Multivalent Whole-Virus or Virus-Like Particle (VLP) Vaccines Induce Long-Term Immunity
One commonly held misconception regarding immunological memory is the idea that live-attenuated vaccines elicit life-long immunity after a single immunization whereas non-replicating protein vaccines elicit only short-lived immunity (38). This assertion most likely comes from prior clinical observations in which natural infection in childhood often leads to lifelong immunity but when vaccines against those same pathogens are developed using inactivated or live-attenuated strains of the wild-type pathogen, in many cases a booster vaccination is required in order to sustain host immunity above a protective threshold (38). Here, we provide four examples of multivalent VLP or whole-virus vaccines that elicit long-term, potentially life-long immunity after completion of the recommended vaccination series.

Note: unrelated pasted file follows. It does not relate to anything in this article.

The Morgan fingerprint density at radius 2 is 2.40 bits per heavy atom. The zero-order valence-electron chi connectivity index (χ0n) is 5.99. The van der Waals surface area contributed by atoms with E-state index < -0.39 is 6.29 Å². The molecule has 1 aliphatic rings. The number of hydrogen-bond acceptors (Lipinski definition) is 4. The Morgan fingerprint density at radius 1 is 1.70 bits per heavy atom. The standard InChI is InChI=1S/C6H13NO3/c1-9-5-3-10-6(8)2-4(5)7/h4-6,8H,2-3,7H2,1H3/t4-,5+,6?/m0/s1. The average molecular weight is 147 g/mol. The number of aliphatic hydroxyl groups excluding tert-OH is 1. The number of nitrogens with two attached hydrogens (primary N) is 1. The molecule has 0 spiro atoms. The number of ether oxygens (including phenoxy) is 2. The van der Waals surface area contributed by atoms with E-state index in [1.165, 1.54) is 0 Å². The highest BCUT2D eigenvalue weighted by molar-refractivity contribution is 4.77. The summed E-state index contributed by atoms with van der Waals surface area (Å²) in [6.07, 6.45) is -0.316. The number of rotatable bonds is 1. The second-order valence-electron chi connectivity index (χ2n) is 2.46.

Human papilloma virus (HPV) is a non-enveloped DNA virus that is 55 nm in diameter that causes cervical cancer as well as a number of other genital and oropharyngeal cancers. Globally, cervical cancer is the third leading cause of cancer among women with an estimated 530,000 new cases and 275,000 annual deaths (39). There are currently three HPV vaccines on the market; Cervarix (HPV16/18), Gardasil (HPV6/11/16/18), and Gardasil-9 (HPV6/11/16/18/31/33/45/52/58). Each vaccine is formulated with alum except that Cervarix contains AS04, a combination of alum and the toll-like receptor 4 (TLR4) agonist, monophosphoryl lipid A (MPL). Each vaccine is composed of VLP comprising an array of 360 copies of the L1 major capsid protein arranged in a densely packed pentameric array (40). HPV vaccination was initially designed as a 3-dose vaccination series. However, in a Phase III trial of Cervarix in Costa Rica, researchers were surprised to find that 4-year vaccine efficacy against persistent HPV16/18 infection was similarly high among women who received 1, 2, or 3 doses of vaccine (41). Further analysis of serum antibody titers provided a unique opportunity to determine the kinetics of antibody decay in relation to different booster vaccination regimens (Figure 1A) (42). Following the 3-dose regimen, high titers of anti-HPV16 (and anti-HPV18) were maintained for the 4-year span of observation. Similar results showing a well-maintained plateau of antibody production have been observed in prior studies with clinical observations of stable protection against disease and stable antibody titers for up to 9 years after vaccination (39). Likewise, long-term antibody responses have also been observed after Gardasil-9 vaccination, indicating that even when 9 closely related VLP antigens are combined into one vaccine, long-term immunity to each of the individual virus serotypes is maintained (44). We calculated that after an initial antibody decay rate of T1/2 = 14 months from years 1 to 2 after a 3-dose regimen in the Costa Rican study, the antibody half-life from years 2 to 4 post-vaccination slows to ~T1/2 = 3.5 years (Figure 1A). Following a 2-dose schedule (either 0/1 month or 0/6 month regimen), the initial antibody decay rates appeared to be similar to the 3-dose series (T1/2 = 11.6 and 14 months for the 0/1 and 0/6 schedules, respectively) and between years 2 and 4, the antibody T1/2 = 2.9–6.7 years. Although the 0/6 vaccination group achieved higher peak antibody titers compared to the 0/1 group, by 4 years post-vaccination the antibody titers appeared similar. These results may be unique to HPV since booster immunization studies with other vaccines indicate that longer time intervals between booster vaccinations often results not only in higher peak titers, but also appears to increase levels of antibodies during the early plateau phase of the vaccine-mediated immune response (37, 45). Importantly, the peak and plateau levels of anti-HPV antibodies are similar following the 2-dose and 3-dose schedules and based on the information provided to the ACIP (Advisory Committee on Immunization Practices) showing that a) the 3-dose schedule elicits long-term protection and b) a 2-dose schedule elicits similar antibody titers to a 3-dose schedule, in 2016 the ACIP changed their HPV vaccine recommendations from a 3-dose to a 2-dose schedule for girls and boys ages 9 through 14 years (46).